They also helped us practice pitching because we will be going to Hot Docs and all teams want to pitch in the BravoFactual short pitch competition.

I’m both excited and daunted by the work ahead but I feel very positive having such a great mentoring team from NSI will make all the difference.

Thank you to the National Screen Institute, Elise [Swerhone, program manager], Ursula [Lawson, program manager], Brendan [Sawatzky, producer advisor] and Lisa Jackson [director advisor] for being there for the whole two weeks and to our fellow trainees for making our time in Winnipeg so enjoyable and productive.

Janine Windolph | Producer, Statement Gatherer’s Reflections

The NSI Aboriginal Documentary boot camp is exactly what I needed as a producer and it helped me as a director too.

One Day, formally Statement Gatherer’s Reflections, is the passion project of Trudy Stewart who will be directing this 10-minute documentary.

She came to me with this idea and to apply for this workshop on the day of the deadline. I agreed, not knowing what I’d signed on to. I mean that in a good way and not in way of the program requirements. I mean personally, and how the process changed the way I approach this project and other projects.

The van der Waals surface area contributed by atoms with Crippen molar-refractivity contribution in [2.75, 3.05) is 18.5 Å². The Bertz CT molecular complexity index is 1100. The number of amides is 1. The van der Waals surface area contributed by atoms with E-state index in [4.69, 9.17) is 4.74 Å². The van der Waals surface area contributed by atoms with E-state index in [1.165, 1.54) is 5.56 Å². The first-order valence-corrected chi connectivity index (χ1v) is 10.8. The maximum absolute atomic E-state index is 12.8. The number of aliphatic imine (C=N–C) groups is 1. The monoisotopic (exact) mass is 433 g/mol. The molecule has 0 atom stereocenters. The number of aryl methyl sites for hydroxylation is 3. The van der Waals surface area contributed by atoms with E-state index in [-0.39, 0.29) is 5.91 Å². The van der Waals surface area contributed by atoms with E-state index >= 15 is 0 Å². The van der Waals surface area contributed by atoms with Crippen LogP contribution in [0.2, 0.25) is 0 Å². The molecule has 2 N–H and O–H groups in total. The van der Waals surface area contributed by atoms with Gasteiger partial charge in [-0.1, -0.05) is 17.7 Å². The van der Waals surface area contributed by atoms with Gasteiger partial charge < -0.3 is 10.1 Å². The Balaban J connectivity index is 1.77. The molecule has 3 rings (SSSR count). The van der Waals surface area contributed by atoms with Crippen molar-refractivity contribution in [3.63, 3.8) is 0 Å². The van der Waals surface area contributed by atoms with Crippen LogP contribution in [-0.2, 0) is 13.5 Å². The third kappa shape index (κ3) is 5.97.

It’s refreshing in its timing as I reflect on why I became a storyteller and reflect on the successes and obstacles I face in this field.

I knew I would walk away wiser and be here to help Trudy make the best project she can make with the support of this program.

The project we presented began as a journey to share the methodology of the statement gathering process and empowered the voice of the director, Trudy – it’s her voice that shares a personal story about one day that changed her life at a TRC national event; the story that became the film.

The NSI boot camp process helped to tap into the essence of the story with the director’s message that the absence of stories is the truth for her and many intergenerational school survivors.

The boot camp process reminded us all that the producer/director relationship is a personal process that is bonded by trust, respect, truth and understanding. Without this, it’s a difficult process.

To enhance the journey, I appreciate the support of everyone who shared knowledge and stories. I feel wiser with more foresight about the road that lies ahead.

Most of all, I wasn’t expecting the impact it would have on me as a person to have met a group of amazing artists full of talent and strength. The people have been very inspiring!

Sonya Ballantyne | Director, Nosisim

Before NSI Aboriginal Documentary, a co-worker gave me a magazine article on Alanis Obomsawin. I really regretted not bringing it with me when I met her. I often find surrogate kookums (grandmothers) wherever I go and really enjoyed the few days where she was NSI’s.

On her last day in Winnipeg, I said goodbye to her and got a kiss on the cheek from her. Like my own kookum!

My project [Nosisim] focuses on my grandmother, a Daphne Odjig drawing that she posed for and the effect both had on my life.